Java is one of the most popular programming languages in the world and it runs on billions of devices scaling from credit cards to multi-machine servers. Oracle is the main contributor to the Java programming language, developed through the OpenJDK project. The Java Virtual Machine (JVM) is the core piece of technology that enables Java’s “write once, run anywhere” - the ability to run the same Java program on multiple hardware architectures and operating systems without having to recompile the code. The JVM also implements the Java memory management with a garbage collector that handles all the details for you, and just-in-time (JIT) compilers that enable Java performance to be better than what is possible with any statically compiled language.

The Oracle development office in Stockholm hosts a large part of the JVM development team. We have world leading expertise in areas such as garbage collection, managed runtimes, and compilers. The internship will be performed on-site in the Stockholm office.

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Current Internship Proposals

Intern Software Quality Engineer – Java Security Libraries

As an intern, you will have the opportunity to contribute to the development of the JDK, the foundation for much of the software used in the world today. Working with the Java security libraries you will learn about things like cryptography and secure communication protocols, how Java provides developers with a comprehensive security framework for writing applications.

The Java Software Quality Engineering team partners with the Java feature development teams. Our goal is to have engineers writing well designed, robust, reliable, repeatable, and maintainable open-source tests and tools. Our engineers work on the product source code as well as the test code and automation/tooling to find issues early and provide adequate coverage for the components under test.

This internship is an excellent opportunity to enhance your skills in software development and learn how features are added and updated in a language platform.


Skills & Experience

JVM Compiler Team: Template-Based JIT Testing Framework

To test the JVM's Just-In-Time (JIT) compilers, we use an internal test framework that allows writing template-based tests, i.e., tests with "holes" that are then filled in by the framework. The goal of this project is to extend the framework with new functionality and write more tests that cover the major optimization phases of the JITs.

As experience and research shows, testing optimizing compilers is challenging. While testing our JVM's JIT compilers, we made the following key observations:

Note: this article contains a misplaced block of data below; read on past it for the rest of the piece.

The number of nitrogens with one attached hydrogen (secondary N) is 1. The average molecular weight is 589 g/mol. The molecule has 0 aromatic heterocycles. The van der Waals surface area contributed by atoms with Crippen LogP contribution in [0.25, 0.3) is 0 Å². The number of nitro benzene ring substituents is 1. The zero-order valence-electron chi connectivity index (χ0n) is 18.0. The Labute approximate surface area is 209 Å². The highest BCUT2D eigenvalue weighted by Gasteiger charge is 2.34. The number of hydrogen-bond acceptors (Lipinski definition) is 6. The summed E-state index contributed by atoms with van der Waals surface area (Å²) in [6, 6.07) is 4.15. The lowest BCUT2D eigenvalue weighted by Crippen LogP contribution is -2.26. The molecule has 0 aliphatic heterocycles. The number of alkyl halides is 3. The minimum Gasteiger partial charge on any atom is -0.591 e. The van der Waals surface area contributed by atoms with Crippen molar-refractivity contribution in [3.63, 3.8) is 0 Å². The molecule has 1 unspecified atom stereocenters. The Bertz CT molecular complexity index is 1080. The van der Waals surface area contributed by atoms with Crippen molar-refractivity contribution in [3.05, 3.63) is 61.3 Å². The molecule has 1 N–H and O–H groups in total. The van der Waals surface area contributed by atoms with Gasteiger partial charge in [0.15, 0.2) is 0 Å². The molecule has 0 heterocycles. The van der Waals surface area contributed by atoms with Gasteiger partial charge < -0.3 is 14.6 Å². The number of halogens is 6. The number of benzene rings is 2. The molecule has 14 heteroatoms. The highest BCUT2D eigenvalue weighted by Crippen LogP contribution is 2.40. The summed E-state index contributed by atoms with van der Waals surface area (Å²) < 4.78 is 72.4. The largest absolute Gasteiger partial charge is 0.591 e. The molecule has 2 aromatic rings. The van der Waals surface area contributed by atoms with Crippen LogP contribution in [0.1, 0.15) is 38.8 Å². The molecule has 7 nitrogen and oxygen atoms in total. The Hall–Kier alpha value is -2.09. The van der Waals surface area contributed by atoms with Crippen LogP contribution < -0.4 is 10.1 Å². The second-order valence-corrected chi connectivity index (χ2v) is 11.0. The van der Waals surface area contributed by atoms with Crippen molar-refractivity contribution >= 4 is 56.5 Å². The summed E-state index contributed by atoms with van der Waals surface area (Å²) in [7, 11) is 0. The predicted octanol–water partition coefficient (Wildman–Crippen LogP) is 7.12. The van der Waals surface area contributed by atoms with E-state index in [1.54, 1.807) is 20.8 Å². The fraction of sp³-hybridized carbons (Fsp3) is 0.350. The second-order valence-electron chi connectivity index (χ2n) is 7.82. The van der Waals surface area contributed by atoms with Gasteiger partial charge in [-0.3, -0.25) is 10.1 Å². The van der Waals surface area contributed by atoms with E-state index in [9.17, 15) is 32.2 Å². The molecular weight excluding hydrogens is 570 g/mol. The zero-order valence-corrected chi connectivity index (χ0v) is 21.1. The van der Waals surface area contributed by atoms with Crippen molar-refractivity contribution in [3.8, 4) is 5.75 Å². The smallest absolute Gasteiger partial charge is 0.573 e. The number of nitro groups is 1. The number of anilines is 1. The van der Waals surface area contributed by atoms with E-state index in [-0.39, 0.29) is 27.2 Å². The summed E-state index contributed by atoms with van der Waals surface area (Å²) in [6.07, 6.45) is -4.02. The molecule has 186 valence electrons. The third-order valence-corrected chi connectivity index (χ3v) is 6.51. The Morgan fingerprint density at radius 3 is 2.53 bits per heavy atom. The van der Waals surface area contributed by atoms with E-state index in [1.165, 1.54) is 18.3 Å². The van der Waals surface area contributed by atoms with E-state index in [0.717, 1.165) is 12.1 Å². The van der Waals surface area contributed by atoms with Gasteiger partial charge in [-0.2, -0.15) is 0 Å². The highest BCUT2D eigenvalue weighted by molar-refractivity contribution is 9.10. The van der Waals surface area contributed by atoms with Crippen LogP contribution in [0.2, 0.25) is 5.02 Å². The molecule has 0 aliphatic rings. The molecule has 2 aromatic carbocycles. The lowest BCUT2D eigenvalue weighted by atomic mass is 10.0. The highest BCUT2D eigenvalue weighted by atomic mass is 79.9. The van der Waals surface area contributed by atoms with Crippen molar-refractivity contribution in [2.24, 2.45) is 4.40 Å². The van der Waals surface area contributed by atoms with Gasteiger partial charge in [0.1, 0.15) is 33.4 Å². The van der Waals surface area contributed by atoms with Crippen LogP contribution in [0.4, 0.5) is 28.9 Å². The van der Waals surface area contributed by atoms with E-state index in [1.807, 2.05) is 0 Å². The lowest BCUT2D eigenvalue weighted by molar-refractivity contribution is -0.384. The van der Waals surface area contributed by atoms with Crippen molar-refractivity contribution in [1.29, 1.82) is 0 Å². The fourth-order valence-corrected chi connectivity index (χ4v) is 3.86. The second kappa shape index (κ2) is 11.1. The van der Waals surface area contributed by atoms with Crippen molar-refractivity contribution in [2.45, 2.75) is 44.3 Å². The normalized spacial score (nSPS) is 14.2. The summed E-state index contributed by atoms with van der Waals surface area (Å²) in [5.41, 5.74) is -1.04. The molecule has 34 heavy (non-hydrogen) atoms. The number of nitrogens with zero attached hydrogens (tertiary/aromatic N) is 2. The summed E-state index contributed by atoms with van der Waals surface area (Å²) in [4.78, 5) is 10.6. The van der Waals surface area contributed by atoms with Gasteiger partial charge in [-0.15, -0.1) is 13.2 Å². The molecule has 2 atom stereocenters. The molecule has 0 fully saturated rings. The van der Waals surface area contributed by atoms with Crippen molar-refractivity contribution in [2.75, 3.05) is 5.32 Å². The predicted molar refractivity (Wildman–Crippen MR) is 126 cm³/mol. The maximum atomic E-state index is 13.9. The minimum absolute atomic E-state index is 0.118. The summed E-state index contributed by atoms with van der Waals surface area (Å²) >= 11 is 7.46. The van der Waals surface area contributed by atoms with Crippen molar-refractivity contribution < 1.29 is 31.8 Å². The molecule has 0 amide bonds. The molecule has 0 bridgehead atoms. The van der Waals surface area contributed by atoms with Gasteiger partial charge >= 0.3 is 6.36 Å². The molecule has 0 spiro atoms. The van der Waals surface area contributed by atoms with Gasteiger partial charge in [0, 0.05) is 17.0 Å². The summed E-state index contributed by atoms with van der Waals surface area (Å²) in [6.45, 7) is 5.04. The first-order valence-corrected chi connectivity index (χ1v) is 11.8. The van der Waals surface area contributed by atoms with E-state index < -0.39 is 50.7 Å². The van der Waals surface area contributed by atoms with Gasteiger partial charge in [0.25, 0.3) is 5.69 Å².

Based on these observations, we developed a test framework that enables generalization of hand-written tests into templates, significantly enhancing their coverage. The framework is still experimental but the goal is to be able to write tests with "holes" that are then filled in by the framework.

The goal of this project is to extend the framework with new functionality, we have a long list of ideas, and write more tests that cover the major optimization phases of the JITs.

Additionally, we could use code coverage tools to assess the extent of coverage these tests achieve on the targeted optimizations.


JVM Compiler Team: Unified Logging of JIT Compilation in the JVM

The JVM's Just-In-Time (JIT) compilers currently log information about their activities in a non-standard, ad-hoc manner. This internship proposes migrating the JIT compilers' logging to the JVM's Unified Logging (UL) framework—to make JIT compilation more accessible to end users and leverage UL's more advanced functionality.

Different JVM components provide information about their activities to help users and developers understand, tune, and debug the JVM. Most components rely on Unified Logging (UL), a logging system available in the JVM, to record and report this information. The Just-In-Time (JIT) compiler components are currently an exception in that they perform most of their logging in a non-standard, ad-hoc manner. This makes them less accessible, particularly to end users, and precludes leveraging the more advanced logging functionality that UL offers.

This internship proposes migrating and possibly restructuring JIT compiler logging to accommodate the constraints of the UL system and the needs of JIT compilers and users. Tasks include requirement gathering, design, implementation, and evaluation of the proposed UL-based logging solution. A particular challenge, which may require extensions to the UL system itself, is to allow users to specify a subset of the methods under compilation for which logging should be performed. A successful internship has the potential to increase the visibility and approachability of the JVM's JIT compilers in the wide Java community, as well as making diagnosing and debugging more efficient for JVM developers.